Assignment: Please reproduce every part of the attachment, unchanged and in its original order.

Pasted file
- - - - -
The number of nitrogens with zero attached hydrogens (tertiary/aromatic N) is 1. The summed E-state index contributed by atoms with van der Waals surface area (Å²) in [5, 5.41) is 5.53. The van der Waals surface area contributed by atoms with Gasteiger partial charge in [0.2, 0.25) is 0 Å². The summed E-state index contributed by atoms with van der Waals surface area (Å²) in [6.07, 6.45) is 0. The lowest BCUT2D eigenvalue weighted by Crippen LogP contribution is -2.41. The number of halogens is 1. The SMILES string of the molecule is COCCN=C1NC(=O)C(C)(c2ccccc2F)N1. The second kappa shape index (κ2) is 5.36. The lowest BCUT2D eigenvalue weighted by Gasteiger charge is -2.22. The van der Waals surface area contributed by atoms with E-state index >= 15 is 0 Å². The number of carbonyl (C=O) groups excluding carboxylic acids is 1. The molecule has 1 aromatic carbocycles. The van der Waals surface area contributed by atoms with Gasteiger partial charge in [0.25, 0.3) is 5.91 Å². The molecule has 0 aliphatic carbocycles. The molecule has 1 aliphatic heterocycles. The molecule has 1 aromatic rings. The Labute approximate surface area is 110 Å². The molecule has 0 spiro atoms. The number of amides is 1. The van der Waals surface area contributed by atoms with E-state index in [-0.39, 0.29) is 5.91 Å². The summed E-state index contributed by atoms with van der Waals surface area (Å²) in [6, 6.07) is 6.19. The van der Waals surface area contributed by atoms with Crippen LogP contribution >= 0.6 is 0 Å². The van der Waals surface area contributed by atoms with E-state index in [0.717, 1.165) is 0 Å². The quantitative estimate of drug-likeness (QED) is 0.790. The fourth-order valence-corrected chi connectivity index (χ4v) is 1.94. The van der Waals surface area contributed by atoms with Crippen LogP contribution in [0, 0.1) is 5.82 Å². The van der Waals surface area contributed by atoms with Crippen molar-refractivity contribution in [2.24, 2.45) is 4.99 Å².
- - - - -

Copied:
The number of nitrogens with zero attached hydrogens (tertiary/aromatic N) is 1. The summed E-state index contributed by atoms with van der Waals surface area (Å²) in [5, 5.41) is 5.53. The van der Waals surface area contributed by atoms with Gasteiger partial charge in [0.2, 0.25) is 0 Å². The summed E-state index contributed by atoms with van der Waals surface area (Å²) in [6.07, 6.45) is 0. The lowest BCUT2D eigenvalue weighted by Crippen LogP contribution is -2.41. The number of halogens is 1. The SMILES string of the molecule is COCCN=C1NC(=O)C(C)(c2ccccc2F)N1. The second kappa shape index (κ2) is 5.36. The lowest BCUT2D eigenvalue weighted by Gasteiger charge is -2.22. The van der Waals surface area contributed by atoms with E-state index >= 15 is 0 Å². The number of carbonyl (C=O) groups excluding carboxylic acids is 1. The molecule has 1 aromatic carbocycles. The van der Waals surface area contributed by atoms with Gasteiger partial charge in [0.25, 0.3) is 5.91 Å². The molecule has 0 aliphatic carbocycles. The molecule has 1 aliphatic heterocycles. The molecule has 1 aromatic rings. The Labute approximate surface area is 110 Å². The molecule has 0 spiro atoms. The number of amides is 1. The van der Waals surface area contributed by atoms with E-state index in [-0.39, 0.29) is 5.91 Å². The summed E-state index contributed by atoms with van der Waals surface area (Å²) in [6, 6.07) is 6.19. The van der Waals surface area contributed by atoms with Crippen LogP contribution >= 0.6 is 0 Å². The van der Waals surface area contributed by atoms with E-state index in [0.717, 1.165) is 0 Å². The quantitative estimate of drug-likeness (QED) is 0.790. The fourth-order valence-corrected chi connectivity index (χ4v) is 1.94. The van der Waals surface area contributed by atoms with Crippen LogP contribution in [0, 0.1) is 5.82 Å². The van der Waals surface area contributed by atoms with Crippen molar-refractivity contribution in [2.24, 2.45) is 4.99 Å².